But all bottles were not created equal. Although initially rare and quite expensive, bottles made of pale green Roman glass, waldglas from the forests of Germany, and Venetian glass were becoming more readily available by the 15th century. Stoneware bottles were also in use, and as the skill of the bottlemakers improved, the bottles were used more frequently to store potable beverages. By the early 17th century, the practice of putting mature beer in bottles was well established.

The true bottling of beer.

When your Beer is 10 or 12 dayes olde, whereby it is growne reasonable cleare, then bottle it, making your corkes very fit for the bottle, and stoppe them close: but drinke not of this beer, till they begin to work againe, and mantle, and then you shall find the same most excellent and spritely drinke: and this is the reason why bottle ale is both so windy and muddy, thundering and smoking upon the opening of the bottle, because it is commonly bottled the same day that it is laid into the cellar; whereby his yeast, being an exceeding windy substance, being also drawn with the Ale not yet fined, doth incorporate with the drinke, and maketh it also very windy: and this is all the lime and gunpowder wherewith bottle ale hath beene a long time so wrongfully charged.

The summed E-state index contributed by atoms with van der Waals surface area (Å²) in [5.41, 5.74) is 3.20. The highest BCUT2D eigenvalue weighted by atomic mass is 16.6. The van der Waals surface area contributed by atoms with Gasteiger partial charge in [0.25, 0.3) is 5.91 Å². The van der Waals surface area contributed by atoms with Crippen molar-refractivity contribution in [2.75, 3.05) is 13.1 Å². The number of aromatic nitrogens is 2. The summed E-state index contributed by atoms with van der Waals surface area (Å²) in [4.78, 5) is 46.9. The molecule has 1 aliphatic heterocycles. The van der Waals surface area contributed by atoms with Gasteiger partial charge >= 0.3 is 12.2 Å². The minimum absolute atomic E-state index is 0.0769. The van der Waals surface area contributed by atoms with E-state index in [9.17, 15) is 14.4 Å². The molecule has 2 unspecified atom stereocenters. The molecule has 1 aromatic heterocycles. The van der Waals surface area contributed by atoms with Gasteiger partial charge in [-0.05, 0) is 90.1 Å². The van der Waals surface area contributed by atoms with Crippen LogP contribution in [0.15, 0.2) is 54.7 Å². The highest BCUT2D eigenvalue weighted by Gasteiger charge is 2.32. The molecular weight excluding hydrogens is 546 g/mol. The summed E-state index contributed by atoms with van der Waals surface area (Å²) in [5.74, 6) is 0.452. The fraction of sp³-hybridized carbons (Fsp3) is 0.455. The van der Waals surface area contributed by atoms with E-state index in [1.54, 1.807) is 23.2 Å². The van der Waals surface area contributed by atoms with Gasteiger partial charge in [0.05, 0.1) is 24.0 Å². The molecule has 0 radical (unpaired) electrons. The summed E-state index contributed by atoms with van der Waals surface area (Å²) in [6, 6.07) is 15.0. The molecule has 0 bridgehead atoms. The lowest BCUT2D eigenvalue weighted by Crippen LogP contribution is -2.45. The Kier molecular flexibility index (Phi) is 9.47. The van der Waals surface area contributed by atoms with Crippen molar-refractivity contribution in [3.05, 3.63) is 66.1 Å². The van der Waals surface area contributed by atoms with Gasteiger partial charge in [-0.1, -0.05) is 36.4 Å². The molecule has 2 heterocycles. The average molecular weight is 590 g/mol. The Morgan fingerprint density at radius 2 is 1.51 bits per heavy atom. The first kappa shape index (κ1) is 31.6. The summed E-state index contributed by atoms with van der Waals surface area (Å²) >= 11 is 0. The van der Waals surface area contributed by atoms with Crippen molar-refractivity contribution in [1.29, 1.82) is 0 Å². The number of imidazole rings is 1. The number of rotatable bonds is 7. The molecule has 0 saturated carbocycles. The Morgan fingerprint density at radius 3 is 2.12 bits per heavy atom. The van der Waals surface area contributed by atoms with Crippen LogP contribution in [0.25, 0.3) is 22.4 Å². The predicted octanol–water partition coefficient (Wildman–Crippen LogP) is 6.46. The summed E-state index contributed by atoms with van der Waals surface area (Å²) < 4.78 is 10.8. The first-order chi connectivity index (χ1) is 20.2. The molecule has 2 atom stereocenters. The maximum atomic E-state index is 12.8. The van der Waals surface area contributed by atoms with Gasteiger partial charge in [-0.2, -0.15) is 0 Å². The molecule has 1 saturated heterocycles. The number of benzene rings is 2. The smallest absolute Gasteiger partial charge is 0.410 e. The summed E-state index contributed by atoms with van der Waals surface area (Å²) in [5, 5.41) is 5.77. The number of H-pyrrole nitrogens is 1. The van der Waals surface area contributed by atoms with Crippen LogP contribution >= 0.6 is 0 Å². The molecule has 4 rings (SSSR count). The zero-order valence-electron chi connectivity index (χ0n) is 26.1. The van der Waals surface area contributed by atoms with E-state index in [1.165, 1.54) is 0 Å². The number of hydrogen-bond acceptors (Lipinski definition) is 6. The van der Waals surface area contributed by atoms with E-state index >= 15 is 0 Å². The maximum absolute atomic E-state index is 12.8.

Hugh Plat, Delights for Ladies, 1609

The use of corks to stopper the beer bottles, which were bulbous little things, was apparently common, as Plat, Markham, and Digby all mention the practice.